Q: “I’m worried that my boy might be developing a bit of laminitis. He’s 19 and never suffered before but yesterday when I asked for trot he was slightly lame. I could feel a slight pulse in his left fore. I’ve never had to deal with laminitis before. He did seem a bit tentative to pick up his feet when I got off to check for any stones lodged from the walk up to the ménage but he is sound in walk.I have my farrier coming out this afternoon to have a look before I call out a vet but I’ve left him in on a deep bed with half a slice of soaked hay. He’s grazed on a smaller paddock to control his weight anyway as he gets fat off thin air. He has also been coming back into work since I’ve come home from university so it’s not like he’s been left with no work. It’s all come on so suddenly. Is there anything else I can do to control this? Or how to continue to prevent it? How long does he have to be out of work for and when will I know if it has cleared up?”
A: Laminitis is a huge topic, however I will try and break it up into three sections:
1. Causal factors of laminitis
3. Management of the laminitic horse/pony
1. Causal factors
Every horse owner knows that, if you feed too much, your horse can get fat and subsequently get laminitis. In addition, concussion-based bouts of laminitis, or even toxic laminitis, are frequently reported. However, as you have already alluded to, a huge amount of clients are presented with laminitis in horses that ‘live on fresh air’. So what’s going on?
Hormone/metabolic instability can be a significant contributing factor in all cases. These can be split into two main categories:
a) Cushing’s Syndrome: It is well documented that horses suffering from Cushing’s are more predisposed to bouts of laminitis; this is easily diagnosed and monitored by measuring a hormone called adrenocorticotrophic hormone (ACTH) and managed with medication known as Prascend (active ingredient Pergolide). I would strongly recommend any animal suffering from even a suspicious episode of laminitis is tested for Cushing’s Syndrome.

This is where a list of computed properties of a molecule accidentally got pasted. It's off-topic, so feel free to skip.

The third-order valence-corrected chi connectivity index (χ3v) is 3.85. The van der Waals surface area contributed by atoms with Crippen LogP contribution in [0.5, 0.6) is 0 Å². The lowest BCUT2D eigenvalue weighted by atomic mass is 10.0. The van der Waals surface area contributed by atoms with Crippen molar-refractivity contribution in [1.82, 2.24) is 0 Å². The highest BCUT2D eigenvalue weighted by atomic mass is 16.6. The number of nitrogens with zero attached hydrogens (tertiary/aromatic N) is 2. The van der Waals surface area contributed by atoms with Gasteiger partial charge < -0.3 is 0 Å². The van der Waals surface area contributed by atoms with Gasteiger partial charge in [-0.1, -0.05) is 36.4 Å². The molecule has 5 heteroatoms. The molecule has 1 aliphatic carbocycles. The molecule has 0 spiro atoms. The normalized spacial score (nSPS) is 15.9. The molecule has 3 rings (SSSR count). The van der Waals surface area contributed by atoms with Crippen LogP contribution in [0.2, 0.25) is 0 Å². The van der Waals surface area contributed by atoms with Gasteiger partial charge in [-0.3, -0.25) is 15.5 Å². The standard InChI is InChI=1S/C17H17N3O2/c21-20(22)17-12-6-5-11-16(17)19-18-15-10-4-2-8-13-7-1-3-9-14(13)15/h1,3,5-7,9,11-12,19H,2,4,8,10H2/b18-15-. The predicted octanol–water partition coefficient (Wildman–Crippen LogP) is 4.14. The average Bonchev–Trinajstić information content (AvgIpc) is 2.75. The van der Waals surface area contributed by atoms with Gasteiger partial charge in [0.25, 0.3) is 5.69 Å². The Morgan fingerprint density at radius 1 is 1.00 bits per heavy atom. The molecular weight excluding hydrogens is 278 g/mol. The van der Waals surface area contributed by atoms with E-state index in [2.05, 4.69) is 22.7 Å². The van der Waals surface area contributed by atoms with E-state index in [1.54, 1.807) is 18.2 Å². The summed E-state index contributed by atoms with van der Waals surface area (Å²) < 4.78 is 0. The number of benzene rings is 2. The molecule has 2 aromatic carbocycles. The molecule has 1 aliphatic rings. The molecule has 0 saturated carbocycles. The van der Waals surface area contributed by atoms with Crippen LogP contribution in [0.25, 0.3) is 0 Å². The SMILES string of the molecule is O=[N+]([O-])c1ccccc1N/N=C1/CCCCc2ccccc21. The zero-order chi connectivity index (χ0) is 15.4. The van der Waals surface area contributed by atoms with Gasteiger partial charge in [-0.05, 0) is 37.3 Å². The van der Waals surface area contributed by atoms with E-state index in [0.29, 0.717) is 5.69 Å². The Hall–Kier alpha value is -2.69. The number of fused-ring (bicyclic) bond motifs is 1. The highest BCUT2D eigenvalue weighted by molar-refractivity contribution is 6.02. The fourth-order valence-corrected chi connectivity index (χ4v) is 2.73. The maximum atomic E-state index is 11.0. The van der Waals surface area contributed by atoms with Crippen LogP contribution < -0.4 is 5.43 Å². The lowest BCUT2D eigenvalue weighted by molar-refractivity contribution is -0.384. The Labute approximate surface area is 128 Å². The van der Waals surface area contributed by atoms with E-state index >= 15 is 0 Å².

b) Metabolic Syndrome: Obesity and insulin dysregulation is another huge causal factor. Commonly described as ‘metabolic syndrome’, our understanding of how a large number of inflammatory mediators and hormones affect fat deposition, utilisation and subsequent sugar metabolism, which then impact on the laminae within the horse’s feet, is ever evolving. At present, we only measure insulin, or hormones such as adiponectin, which we know are part of the metabolic process but this just tells us there is a dysregulation of the normal process of fat metabolism.
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Eliminating or controlling the predisposing factors such as Cushing’s and/or Metabolic Syndrome is essential in the prevention of laminitis. However, dietary control, weight management and exercise remain the cornerstones of laminitis prevention.
In response to your question, I always advise 7 days’ box rest for every day an animal is acutely lame. I combine this with a careful evaluation of the horse’s nutritional intake. High fibre, low sugar diets are the mainstay dietary therapy for all laminitics. In addition, I insist patients are kept on box rest with a deep bed (which is extended up to the door). Acute laminitics may also benefit from additional solar (foot) support in the form of pads or Imprint shoes. All patients with the condition need adequate pain relief; furthermore some vasodilating drugs may also be beneficial in the very early stages. I always feel it is beneficial to have radiographs of the feet; this enables us to help with giving a prognosis, in addition to being essential for your farrier in the subsequent management of the condition.
I never advise returning to normal turnout or work until the horse is no longer painful to the application of hoof testers, can comfortably walk on a tight ‘figure of eight’ circle and the predisposing factors have been investigated.
Laminitis can be a very debilitating condition and our understanding and management has not changed significantly in the last few years. However, some of the latest research may be changing the way we think about laminitis.
In people there are known links between obesity and type II diabetes. As I stated earlier, horses do not get the classical type II diabetes like people, however insulin dysregulation is apparent. There is now increasing evidence in people to suggest that gut bacteria may also play a role in obesity and insulin control. With horses being heavily reliant on their gut bacteria this is an avenue we are pursuing within our practice to see if stabilisation of the gut bacteria can help with obesity and the direct link between metabolic syndrome and laminitis.
If ever you are suspicious of laminitis in your horse, call your vet; early diagnosis and treatment can make a significant difference to the horse’s outcome.